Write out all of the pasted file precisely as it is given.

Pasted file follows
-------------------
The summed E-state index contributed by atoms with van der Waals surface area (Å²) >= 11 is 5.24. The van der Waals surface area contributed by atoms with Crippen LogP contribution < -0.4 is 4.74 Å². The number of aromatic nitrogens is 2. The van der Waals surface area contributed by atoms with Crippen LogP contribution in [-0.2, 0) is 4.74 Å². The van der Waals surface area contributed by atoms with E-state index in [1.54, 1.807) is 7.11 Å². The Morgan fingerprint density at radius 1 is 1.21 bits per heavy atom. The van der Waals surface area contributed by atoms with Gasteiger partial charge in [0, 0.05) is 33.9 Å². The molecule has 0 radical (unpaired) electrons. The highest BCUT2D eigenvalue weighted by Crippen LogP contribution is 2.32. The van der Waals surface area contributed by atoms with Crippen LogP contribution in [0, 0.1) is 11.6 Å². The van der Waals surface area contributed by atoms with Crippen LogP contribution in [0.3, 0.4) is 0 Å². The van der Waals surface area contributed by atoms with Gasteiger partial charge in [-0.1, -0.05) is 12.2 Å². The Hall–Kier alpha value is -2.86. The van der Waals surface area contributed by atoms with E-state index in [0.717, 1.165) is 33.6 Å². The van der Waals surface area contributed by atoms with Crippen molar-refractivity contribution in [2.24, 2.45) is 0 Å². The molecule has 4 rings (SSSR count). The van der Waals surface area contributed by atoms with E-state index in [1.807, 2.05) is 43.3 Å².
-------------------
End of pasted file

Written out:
The summed E-state index contributed by atoms with van der Waals surface area (Å²) >= 11 is 5.24. The van der Waals surface area contributed by atoms with Crippen LogP contribution < -0.4 is 4.74 Å². The number of aromatic nitrogens is 2. The van der Waals surface area contributed by atoms with Crippen LogP contribution in [-0.2, 0) is 4.74 Å². The van der Waals surface area contributed by atoms with E-state index in [1.54, 1.807) is 7.11 Å². The Morgan fingerprint density at radius 1 is 1.21 bits per heavy atom. The van der Waals surface area contributed by atoms with Gasteiger partial charge in [0, 0.05) is 33.9 Å². The molecule has 0 radical (unpaired) electrons. The highest BCUT2D eigenvalue weighted by Crippen LogP contribution is 2.32. The van der Waals surface area contributed by atoms with Crippen LogP contribution in [0, 0.1) is 11.6 Å². The van der Waals surface area contributed by atoms with Crippen LogP contribution in [0.3, 0.4) is 0 Å². The van der Waals surface area contributed by atoms with Gasteiger partial charge in [-0.1, -0.05) is 12.2 Å². The Hall–Kier alpha value is -2.86. The van der Waals surface area contributed by atoms with E-state index in [0.717, 1.165) is 33.6 Å². The van der Waals surface area contributed by atoms with Crippen molar-refractivity contribution in [2.24, 2.45) is 0 Å². The molecule has 4 rings (SSSR count). The van der Waals surface area contributed by atoms with E-state index in [1.807, 2.05) is 43.3 Å².